Most importantly, to complement the training, the UN could make sure that IHL, human rights, and protection of civilians principles are followed on the ground by deploying UN monitors alongside troops from AFISMA and the Malian army. Their oversight and ability to report back to the mission, and from there to the government, major donors, and the Security Council about human rights or IHL violations could provide a strong incentive for AFISMA and Malian troops to maintain appropriate behavior.
Moreover, the UN could advise both Mali and AFISMA to think about accountability with respect to any military alliances they may forge.1 Tuareg separatists have announced that they are willing to ally with the Malian government to fight against AQIM; if Mali is considering forming this alliance, it should think now about what accountability measures should be in place for its Tuareg allies. Failure to think through this issue has created serious problems in the past – for example in 1992, during its intervention in Liberia, ECOWAS forces allied with two rebel groups that committed serious human rights abuses. The alliance called into question ECOWAS’s motivations and legitimacy, and may have seriously hindered conflict resolution in the longer term.
Finally, the accelerated deployment of AFISMA will likely accelerate the need for UN and bilateral partners’ logistical support. In a letter to the Security Council on 22 January, Secretary-General Ban Ki-moon warned the Security Council against approving UN logistical support for combat phases of operations in Mali, citing concerns that the provision of logistics support to military forces engaged in an offensive operation could negatively affect the safety of UN civilian staff working in the region.2
Even if the UN does not provide logistical support during this phase of the operation, it should start planning now for the kind of support it will offer as soon as ground conditions allow for a peacekeeping or peacebuilding operation.3 In addition to a logistics funding package, the UN could consider the viability of an office based in Mali to assist with the administration of the funds provided. It may want to look to its field support office in Somalia, UNSOA, which administers the UN’s logistical support package to AMISOM, the African Union mission in Somalia, to identify good practices and relevant lessons.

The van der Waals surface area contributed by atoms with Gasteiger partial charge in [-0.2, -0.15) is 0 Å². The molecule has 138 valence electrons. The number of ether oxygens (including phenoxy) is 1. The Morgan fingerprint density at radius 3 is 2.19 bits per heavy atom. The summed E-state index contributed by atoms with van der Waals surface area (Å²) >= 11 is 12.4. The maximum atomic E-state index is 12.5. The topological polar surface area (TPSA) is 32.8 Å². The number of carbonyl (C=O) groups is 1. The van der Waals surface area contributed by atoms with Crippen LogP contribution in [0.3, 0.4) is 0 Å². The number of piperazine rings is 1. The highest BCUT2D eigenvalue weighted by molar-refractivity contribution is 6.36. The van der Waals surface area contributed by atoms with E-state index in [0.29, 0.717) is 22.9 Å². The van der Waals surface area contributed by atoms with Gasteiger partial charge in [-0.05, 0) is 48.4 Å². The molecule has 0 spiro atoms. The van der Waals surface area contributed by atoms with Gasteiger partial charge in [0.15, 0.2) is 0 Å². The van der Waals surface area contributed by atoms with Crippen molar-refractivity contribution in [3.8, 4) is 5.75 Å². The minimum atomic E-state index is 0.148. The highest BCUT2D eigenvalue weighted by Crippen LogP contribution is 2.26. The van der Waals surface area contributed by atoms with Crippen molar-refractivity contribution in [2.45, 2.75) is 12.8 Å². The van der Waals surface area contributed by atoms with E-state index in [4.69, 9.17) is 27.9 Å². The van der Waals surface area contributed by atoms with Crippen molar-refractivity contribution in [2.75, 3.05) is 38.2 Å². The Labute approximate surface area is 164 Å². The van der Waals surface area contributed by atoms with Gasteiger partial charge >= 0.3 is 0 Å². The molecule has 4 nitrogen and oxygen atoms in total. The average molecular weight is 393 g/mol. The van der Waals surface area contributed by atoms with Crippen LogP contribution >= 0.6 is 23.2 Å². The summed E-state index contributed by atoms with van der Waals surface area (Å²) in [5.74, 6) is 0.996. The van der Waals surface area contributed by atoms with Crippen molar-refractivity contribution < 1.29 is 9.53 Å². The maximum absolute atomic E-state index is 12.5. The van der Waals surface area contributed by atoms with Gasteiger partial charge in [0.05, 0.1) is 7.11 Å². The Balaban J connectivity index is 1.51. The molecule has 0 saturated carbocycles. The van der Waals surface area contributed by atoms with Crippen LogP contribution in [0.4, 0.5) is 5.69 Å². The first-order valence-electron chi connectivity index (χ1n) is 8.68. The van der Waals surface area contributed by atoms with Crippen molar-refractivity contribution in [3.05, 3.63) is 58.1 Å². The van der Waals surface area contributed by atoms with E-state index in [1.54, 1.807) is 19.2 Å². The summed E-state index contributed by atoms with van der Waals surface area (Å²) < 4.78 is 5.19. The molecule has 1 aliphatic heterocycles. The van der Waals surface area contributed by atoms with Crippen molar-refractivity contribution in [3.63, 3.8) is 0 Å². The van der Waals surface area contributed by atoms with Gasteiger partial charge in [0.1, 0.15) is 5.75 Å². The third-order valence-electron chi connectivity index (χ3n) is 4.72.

Many of the actions that the UN could take now with regard to joint assessments, accountability and logistics support could have immediate benefits for AFISMA but could also better position the UN to take over ground operations when it transitions to peacekeeping and peacebuilding. Historically, handovers from regional interventions to UN peace operations have been marked by serious complications and sometimes failures. The UN must act now to avoid repeating mistakes in Mali, where stability is a linchpin to regional security.
For more background on the goals and motivations of the major non-state armed actors in Mali and how they might influence protection strategies, see “Mali in Crisis: Tailoring Strategies to Mitigate Violence” by Marina Tolchinsky.
1 Given that AFISMA was authorized by the UN Security Council, the UN could also assist AFISMA in the implementation of the UN human rights due diligence policy which aspires to mainstream human rights in the work of all United Nations actors supporting non United Nations security entities.
2 This concern is not entirely unfounded; in Somalia, the United Nations Development Program headquarters were attacked in 2008, some argue because of UNDP’s support for the Somali police. The UN political office and the UNSOA field support office in Mogadishu have not been the target of attacks, despite the fact that they support the Somali government and AMISOM respectively, both of which are engaged in warfighting.
3 UN peacekeeping operations require the consent of the main parties to a conflict, meaning that the parties are committed to engaging in a political dialogue as part of a peace process and that they accept the presence of the peacekeeping operation to assist with that process. The signing of a peace agreement or ceasefire agreement, though not strictly necessary, is considered an important indicator of the parties’ commitment to a political process.
Photo credit: UN Photo/Paulo Filgueiras